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GDC China: Metrics are important, says PopCap, but fun is paramount

Where does Bejeweled Blitz come down on the now-classic argument of metrics vs intuition? Companies should be metrics-focused, not metrics-driven, says PopCap's Constantabile in this GDC China talk.

Brandon Sheffield, Contributor

November 17, 2012

2 Min Read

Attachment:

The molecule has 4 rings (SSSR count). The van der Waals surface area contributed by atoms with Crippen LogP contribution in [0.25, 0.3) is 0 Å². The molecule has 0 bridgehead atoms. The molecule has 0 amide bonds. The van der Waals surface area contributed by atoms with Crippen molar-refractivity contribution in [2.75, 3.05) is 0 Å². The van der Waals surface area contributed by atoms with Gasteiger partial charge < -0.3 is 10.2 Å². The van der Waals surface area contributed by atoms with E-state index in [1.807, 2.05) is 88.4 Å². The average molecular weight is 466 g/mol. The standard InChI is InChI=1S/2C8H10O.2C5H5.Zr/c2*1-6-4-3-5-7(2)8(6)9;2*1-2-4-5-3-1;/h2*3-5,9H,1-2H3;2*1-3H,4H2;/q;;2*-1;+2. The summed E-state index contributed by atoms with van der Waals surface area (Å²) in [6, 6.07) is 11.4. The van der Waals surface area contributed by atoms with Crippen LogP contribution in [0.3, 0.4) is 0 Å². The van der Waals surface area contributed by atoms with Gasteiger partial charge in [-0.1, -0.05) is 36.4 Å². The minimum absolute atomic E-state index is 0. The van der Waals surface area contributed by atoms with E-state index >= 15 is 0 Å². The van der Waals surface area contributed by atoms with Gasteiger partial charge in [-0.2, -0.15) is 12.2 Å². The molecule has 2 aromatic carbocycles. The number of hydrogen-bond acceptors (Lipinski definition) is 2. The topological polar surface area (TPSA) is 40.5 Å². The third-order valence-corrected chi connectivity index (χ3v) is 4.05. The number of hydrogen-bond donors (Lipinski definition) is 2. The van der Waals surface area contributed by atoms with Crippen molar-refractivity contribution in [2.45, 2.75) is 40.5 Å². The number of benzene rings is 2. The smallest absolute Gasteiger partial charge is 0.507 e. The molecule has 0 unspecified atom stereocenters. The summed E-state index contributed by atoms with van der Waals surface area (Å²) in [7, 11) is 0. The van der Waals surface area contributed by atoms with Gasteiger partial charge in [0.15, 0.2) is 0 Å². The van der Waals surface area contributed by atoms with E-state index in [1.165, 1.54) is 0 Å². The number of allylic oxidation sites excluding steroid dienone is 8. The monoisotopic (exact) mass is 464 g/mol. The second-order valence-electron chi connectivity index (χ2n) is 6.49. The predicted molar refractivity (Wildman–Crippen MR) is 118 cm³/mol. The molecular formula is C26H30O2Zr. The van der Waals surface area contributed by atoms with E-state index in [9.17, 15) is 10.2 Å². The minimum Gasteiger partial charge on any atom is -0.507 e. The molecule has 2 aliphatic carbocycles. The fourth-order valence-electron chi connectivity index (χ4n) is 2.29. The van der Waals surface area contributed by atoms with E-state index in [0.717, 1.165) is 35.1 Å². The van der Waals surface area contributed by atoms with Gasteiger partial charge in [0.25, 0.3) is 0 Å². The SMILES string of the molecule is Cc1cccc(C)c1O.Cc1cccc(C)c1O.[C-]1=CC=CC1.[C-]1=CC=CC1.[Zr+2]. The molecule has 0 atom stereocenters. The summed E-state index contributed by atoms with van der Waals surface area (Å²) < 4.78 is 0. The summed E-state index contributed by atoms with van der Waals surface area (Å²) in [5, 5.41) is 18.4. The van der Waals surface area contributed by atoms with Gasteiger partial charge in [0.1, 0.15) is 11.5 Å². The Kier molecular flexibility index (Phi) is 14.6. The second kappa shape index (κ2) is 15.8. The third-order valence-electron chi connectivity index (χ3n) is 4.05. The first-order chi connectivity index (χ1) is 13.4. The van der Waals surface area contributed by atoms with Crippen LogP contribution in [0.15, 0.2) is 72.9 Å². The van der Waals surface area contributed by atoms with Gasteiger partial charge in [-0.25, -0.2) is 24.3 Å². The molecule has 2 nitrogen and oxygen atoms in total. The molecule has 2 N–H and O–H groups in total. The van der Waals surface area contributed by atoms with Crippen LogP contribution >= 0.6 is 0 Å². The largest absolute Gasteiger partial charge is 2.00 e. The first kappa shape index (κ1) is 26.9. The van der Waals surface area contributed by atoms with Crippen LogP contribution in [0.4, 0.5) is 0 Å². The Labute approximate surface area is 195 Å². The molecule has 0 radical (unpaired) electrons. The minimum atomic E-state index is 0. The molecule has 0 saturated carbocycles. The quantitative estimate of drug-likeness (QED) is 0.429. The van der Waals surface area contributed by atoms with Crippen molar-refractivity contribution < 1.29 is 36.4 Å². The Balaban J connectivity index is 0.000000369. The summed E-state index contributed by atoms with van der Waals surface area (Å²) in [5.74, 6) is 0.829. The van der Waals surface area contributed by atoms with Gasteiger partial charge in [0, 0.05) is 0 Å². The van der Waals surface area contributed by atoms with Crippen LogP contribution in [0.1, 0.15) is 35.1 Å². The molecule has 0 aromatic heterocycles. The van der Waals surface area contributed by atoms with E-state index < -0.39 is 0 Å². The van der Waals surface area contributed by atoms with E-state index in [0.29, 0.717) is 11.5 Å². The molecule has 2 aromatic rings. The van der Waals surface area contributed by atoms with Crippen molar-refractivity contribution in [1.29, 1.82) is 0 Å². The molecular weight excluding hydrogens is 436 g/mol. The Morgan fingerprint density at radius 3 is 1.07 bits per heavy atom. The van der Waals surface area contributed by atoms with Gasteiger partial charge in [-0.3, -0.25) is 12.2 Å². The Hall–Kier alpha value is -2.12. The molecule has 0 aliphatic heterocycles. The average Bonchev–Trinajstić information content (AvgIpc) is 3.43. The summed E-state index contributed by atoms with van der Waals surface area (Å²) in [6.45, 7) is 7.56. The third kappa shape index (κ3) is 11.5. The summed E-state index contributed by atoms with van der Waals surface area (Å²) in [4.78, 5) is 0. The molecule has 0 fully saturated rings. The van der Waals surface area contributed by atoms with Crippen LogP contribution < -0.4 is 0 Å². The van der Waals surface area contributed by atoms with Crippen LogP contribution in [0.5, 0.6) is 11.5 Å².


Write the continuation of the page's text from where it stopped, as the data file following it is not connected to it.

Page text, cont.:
Metrics versus intuition has been a common point of discussion in the social game world ever since social games entered the scene. For Bejeweled Blitz maker PopCap, metrics are important, but “not the most important thing,” said Bejeweled franchise business director Giordano Bruno Contestabile, during a GDC China talk. “Fun is the most important thing,” says Contestabile, but the designers also monitor metrics every day, in order to reinforce whether something is fun, or even visible to players. But metrics don't trump all. “If it comes down to follow the metrics or doing what we think is fun, we'll go with fun,” he says. The Bejeweled Blitz team calls itself metrics-focused, not metrics driven. Contestabile says Popcap is “not a very motentization-driven company originally,” which led them into some traps when it came to thinking about how to charge. “You should never underestimate how much players want to spend,” he says. “We allowed players to spend more money if they want to, but we don't force them,” he says. “We've always been a bit fearful, saying well, people are going to think we're going to break the game, they'll think we're after their money. ... But the lesson is, the players want to spend.” People don't like to pay if the perception is some sort of pay-to-play scheme, but “they win if you give them fun in exchange,” he says. If people pay for something because it's fun, the team gets get zero complaints about it. “If the game is fun, people respect [the purchase],” he adds, and keep playing. Engagement is the result of a fun game, not something metrics-driven. “Making a game fun comes first, and then everything else comes from that,” he says. “That's the secret of making a game that has staying power.” But you can't stick with something forever, even if you think it's fun. The stats don't lie at that point. “Sometimes we launch something, and it's not fun, nobody likes it, and then you have to kill it, and go to the next one, rather than sticking with it,” Contestabile concluded. “Never be afraid to kill your babies. It's very difficult to turn around a game. You can sometimes turn it around, but it's a lot of work.” Gamasutra is at GDC China 2012, bringing you all the latest coverage from the event. For all the lecture reports and news, head over to our main GDC China event page.

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